Steve Nash, Allen Iverson, Andre Iguodala, Josh Smith, and Shaquile O'Neal.
That's a solid B-list All-Star team, right? Imagine if they all got together on one team. No one would look forward to going up against that squad, regardless of who lines the bench on that team.
Now imagine going up against that lineup every game. You're probably not going to win a lot of games facing a roster that loaded night in and night out. Yet, according to 82games' opponents production by position, that's essentially what the Wizards are going up against every night. When you take the opposing PER of each position and compare it with the player at each position with the closest PER, you get the lineup that I just mentioned.
PG: 17.2 - Steve Nash (17.0)
SG: 18.3 - Allen Iverson (18.4)
SF: 14.3 - Andre Iguodala (14.4)
PF: 16.6 - Josh Smith (16.6)
C: 22.6 - Shaquile O'Neal (22.7)
For comparison's sake, here's the lineup that the Lakers (currently have the top defense in the NBA) would have to face if they faced the player with the closest PER to their opponents average production.
PG: 19.4 - Jose Calderon (20.1)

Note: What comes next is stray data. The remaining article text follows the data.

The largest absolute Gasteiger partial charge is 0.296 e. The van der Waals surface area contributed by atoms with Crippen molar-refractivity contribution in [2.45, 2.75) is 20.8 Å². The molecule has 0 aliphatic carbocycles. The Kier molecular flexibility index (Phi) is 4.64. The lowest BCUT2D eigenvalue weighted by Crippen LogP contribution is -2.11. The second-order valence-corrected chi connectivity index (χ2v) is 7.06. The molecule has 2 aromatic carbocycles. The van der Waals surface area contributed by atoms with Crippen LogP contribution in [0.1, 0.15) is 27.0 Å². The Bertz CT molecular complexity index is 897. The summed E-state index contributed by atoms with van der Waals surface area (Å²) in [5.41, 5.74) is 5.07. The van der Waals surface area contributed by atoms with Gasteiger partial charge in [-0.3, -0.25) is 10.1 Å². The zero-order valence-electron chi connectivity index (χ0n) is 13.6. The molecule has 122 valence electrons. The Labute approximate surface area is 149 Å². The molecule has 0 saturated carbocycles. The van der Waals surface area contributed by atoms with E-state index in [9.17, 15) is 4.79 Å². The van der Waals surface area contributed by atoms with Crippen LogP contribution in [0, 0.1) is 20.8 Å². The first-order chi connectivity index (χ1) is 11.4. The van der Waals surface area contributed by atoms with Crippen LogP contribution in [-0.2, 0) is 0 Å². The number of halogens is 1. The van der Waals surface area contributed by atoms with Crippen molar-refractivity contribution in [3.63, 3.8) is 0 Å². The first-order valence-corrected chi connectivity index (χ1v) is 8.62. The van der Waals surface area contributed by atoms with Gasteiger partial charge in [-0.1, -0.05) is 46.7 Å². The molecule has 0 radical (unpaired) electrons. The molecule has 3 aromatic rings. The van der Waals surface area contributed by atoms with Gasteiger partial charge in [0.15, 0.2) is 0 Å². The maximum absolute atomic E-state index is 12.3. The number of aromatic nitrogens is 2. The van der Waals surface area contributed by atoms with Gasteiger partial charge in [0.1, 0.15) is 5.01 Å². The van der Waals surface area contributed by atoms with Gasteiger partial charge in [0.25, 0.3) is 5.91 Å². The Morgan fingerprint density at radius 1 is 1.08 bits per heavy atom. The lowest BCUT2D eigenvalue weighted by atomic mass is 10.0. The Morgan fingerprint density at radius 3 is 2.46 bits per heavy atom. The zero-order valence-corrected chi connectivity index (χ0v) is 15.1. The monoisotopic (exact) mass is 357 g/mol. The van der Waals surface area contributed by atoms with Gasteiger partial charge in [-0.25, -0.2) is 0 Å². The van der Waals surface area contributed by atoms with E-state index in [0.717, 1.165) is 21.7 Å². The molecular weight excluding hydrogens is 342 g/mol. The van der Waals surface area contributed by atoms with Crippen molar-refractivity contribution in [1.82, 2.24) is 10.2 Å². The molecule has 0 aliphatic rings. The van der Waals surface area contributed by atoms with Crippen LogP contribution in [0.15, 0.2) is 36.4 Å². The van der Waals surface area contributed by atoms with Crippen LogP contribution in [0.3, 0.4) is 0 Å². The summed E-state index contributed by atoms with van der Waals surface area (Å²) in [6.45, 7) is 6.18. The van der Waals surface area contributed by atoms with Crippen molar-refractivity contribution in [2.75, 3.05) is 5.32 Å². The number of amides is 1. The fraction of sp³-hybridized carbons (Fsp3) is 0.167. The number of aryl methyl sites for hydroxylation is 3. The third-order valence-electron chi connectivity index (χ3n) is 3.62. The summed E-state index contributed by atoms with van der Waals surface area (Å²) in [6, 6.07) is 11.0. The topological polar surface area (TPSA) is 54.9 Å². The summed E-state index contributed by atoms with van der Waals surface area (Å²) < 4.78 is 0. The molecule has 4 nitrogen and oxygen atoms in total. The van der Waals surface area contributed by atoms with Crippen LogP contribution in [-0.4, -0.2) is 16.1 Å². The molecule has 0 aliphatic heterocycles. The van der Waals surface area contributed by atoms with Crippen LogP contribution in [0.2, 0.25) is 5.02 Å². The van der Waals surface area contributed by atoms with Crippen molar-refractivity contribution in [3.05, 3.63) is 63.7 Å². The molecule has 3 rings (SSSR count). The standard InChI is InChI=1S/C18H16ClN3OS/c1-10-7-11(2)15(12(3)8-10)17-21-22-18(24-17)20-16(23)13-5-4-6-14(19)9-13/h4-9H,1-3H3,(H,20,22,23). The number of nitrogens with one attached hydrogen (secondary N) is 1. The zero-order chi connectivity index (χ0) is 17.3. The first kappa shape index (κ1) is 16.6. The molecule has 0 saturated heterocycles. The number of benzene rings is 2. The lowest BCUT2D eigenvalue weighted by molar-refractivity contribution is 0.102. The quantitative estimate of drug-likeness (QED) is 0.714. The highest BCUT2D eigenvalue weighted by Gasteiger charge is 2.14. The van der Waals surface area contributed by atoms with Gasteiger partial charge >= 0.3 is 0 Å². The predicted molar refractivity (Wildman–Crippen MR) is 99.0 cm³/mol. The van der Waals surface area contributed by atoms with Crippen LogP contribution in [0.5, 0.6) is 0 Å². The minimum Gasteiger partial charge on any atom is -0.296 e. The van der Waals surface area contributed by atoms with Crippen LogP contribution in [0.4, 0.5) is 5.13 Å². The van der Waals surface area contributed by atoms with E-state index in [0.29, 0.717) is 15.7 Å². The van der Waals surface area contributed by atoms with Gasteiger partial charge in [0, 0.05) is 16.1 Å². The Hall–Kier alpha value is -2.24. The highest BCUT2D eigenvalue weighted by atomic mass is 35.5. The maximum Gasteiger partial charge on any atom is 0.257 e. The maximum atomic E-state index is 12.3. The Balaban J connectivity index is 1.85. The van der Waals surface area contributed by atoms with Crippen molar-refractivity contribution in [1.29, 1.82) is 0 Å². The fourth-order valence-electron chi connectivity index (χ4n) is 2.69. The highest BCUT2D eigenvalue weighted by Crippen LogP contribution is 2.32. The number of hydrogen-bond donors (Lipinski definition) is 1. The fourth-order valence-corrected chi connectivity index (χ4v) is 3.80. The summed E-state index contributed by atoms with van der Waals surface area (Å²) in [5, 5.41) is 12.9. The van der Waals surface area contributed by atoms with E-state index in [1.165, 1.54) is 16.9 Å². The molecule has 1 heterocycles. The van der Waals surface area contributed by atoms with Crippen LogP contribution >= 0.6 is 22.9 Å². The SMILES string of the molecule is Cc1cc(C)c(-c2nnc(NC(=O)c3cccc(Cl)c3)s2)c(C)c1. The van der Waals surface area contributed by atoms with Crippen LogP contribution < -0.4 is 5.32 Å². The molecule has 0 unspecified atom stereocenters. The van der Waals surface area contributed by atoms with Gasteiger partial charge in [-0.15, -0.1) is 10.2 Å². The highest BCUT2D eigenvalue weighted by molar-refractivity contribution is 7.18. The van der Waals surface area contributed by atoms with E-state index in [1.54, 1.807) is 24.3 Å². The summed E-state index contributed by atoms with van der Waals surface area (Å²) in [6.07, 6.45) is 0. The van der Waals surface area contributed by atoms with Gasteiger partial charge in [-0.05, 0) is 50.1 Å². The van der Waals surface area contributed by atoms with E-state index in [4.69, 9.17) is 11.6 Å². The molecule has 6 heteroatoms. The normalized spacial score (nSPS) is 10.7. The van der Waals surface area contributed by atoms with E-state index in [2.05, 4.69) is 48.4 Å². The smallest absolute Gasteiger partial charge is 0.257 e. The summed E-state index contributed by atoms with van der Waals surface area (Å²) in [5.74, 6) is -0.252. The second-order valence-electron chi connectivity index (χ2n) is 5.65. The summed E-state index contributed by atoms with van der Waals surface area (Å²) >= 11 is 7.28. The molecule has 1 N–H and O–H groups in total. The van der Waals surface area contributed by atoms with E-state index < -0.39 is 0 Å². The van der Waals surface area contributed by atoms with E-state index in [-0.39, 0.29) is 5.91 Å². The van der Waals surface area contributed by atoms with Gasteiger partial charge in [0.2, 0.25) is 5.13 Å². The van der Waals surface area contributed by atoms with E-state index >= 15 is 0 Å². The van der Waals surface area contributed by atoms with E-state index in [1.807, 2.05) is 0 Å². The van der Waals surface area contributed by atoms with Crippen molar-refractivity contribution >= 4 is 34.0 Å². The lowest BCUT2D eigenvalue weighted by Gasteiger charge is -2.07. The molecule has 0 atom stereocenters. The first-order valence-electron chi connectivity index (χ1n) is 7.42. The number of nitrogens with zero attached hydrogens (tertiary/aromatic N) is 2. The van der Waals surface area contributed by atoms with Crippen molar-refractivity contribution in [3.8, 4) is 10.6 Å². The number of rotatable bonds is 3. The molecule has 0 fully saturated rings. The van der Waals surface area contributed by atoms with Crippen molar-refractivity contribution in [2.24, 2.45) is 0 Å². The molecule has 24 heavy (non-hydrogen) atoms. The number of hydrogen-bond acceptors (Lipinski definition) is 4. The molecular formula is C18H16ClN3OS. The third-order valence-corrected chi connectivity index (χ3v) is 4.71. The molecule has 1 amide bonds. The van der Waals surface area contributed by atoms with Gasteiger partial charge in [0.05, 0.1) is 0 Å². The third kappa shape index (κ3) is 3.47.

SG: 8.8 - Raja Bell (8.7)
SF: 12.9 - Luol Deng (12.9)
PF: 11.7 - Ryan Gomes (11.4)
C: 13.1 - Tyson Chandler (13.0)
With all due respect to the five players just listed, that squad would have no chance against the team that the Wizards have to go up against every night. When you have to match All-Star level numbers at nearly every position because of your inability to defend, you need to play nearly a perfect game every night to have a chance to win. Whereas when you face that second lineup, you can survive an off shooting night because you're defense lets you play a weaker lineup on a nightly basis.
If you're looking for a reason why the Lakers are 10-1 and the Wizards are 1-10, it all comes down to the lineups they play every night.